A colleague and I ranted the other day about our students and how unprepared and seemingly underdeveloped they are as they enter our college classrooms (or as some might say, the kindergarten of adulthood). It’s not a new conversation; it’s one that college professors have constantly as they grade terribly written essays or attempt to answer an onslaught of emails from students with questions that are easily answered on the course syllabus.

The venting has seemingly become a national conversation though, and even a national crisis to some. The root of the issues that many professors face today as some of the first people who interact with children as they begin to “adult?” Helicopter parenting.

According to Kate Bayless at Parents.com, the term “helicopter parent” is believed to have first been used by educator and child psychologist Dr. Haim Ginott in his Parents & Teenagers, published in 1969. According to Ginott, it was a name created “by teens who said their parents would hover over them like a helicopter,” with the term becoming “popular enough to become a dictionary entry in 2011.”

The term is usually reserved for parents who have children who are old enough to handle their own affairs, but the parents take over anyway. I know these parents all too well. They fill up my campus voicemail and demand to speak to my department chair when their child isn’t doing as well as they’d like in my class. But beyond helicopter parents being annoying, they really are doing their children a disservice.

Parents want to help their children become their best selves, of course, so they learn to advocate for those children and manage their busy, socially and academically well- adjusted lives. But what happens when parents can no longer solve their children’s problems—make their phone calls, give them answers? Those children often fail, mostly because they don’t have the confidence to believe they can succeed to begin with.  WashingtonPost.com contributor Amy Joyce reviewed what researchers had to say about helicopter parenting and adds this:

…those college students with “helicopter parents” had a hard time believing in their own ability to accomplish goals. They were more dependent on others, had poor coping strategies and didn’t have soft skills, like responsibility and conscientiousness throughout college…

Then there’s the ongoing conversation many college administrators and educators are having about a student body with increased mental health issues, and questions about whether over-parenting is linked to various mental health disorders, including depression and anxiety. Author and former Stanford University dean Julie Lythcott-Haims argues that while studies don’t necessarily report that depression among college students is a result of helicopter parenting, there are certainly correlations to consider. She writes:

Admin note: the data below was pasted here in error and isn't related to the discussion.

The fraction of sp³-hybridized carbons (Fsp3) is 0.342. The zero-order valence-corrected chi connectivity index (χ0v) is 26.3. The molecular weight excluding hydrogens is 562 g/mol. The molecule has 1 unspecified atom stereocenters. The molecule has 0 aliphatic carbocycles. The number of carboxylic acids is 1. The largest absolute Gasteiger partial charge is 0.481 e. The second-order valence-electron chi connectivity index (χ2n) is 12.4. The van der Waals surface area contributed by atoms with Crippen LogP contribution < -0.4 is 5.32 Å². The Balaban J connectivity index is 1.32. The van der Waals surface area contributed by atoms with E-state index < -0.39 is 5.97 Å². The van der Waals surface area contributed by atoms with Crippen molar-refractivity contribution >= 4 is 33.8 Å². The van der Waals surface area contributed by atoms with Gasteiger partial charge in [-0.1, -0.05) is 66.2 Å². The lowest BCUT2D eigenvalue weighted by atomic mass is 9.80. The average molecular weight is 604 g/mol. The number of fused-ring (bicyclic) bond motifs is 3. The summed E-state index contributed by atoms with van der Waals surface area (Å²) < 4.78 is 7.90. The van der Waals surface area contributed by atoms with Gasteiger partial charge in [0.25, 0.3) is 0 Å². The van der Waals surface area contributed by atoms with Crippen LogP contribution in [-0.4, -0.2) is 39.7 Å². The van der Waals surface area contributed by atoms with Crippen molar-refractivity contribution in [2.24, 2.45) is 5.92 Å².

A 2013 study of 297 college students reported in the Journal of Child and Family Studies found that college students with helicopter parents reported significantly higher levels of depression and less satisfaction in life and attributed this diminishment in well-being to a violation of the students’ “basic psychological needs for autonomy and competence.” 

But what about Black parents and Black children? Is helicopter parenting a thing for us, an issue in our community? I teach at a state-funded, urban HBCU where a majority of the students enrolled must receive some type of financial aid to cover tuition. They are not Ivy League Whites, or even of the Black bourgeois Morehouse/Spelman HBCU variety. Yet I regularly notice that students are ill prepared for adult life and essentially lost as they attempt to navigate college life without their parents.

As the mother of a Black girl—and in the wake of incidents like the brutalization of a Black female student at Spring Valley High and even the savage murder of 9-year-old Tyshawn Lee in Chicago—I wonder if it’s possible to not hover over Black children. Black folk are parenting hysterically. We are helicoptering. We are watching. We are nervous every time our child is out of our arms and the phone rings.

I am at my daughter’s school, regularly, checking in. Her teacher and I exchange text messages about her progress and her behavior. I want to know, as often as I can, that she is safe—mentally, physically and emotionally. I know I’m not alone.

Yet as I research the effects of helicopter parenting, I wonder if my careful watch over my daughter will cause her harm in the future. And as I contemplate my own parenting, I consider my mother’s, and my grandmother’s even. My parents raised three children in the 1980s, when crack cocaine hit Black communities hard and drug- and gang-related violence was a striking and dark normality.

But my mother didn’t hover. She raised her children to be independent and take care of themselves. She succeeded. Much in the same way, my grandparents raised 11 children on one side and six on the other, in the backwoods of the Jim Crow south before there was any semblance of a Civil Rights Act or any promise of safety for Black children. My grandparents also did not hover.

I’m grateful to know how to advocate for my child, to keep her as safe as I can, to nurture her and protect her in ways my parents may not have had the privilege to do, but I am determined to find balance. My goal? To hold her even as I am releasing her out into the world.

Josie Pickens is an educator, cultural critic and soldier of love. Follow her musings on Twitter at @jonubian.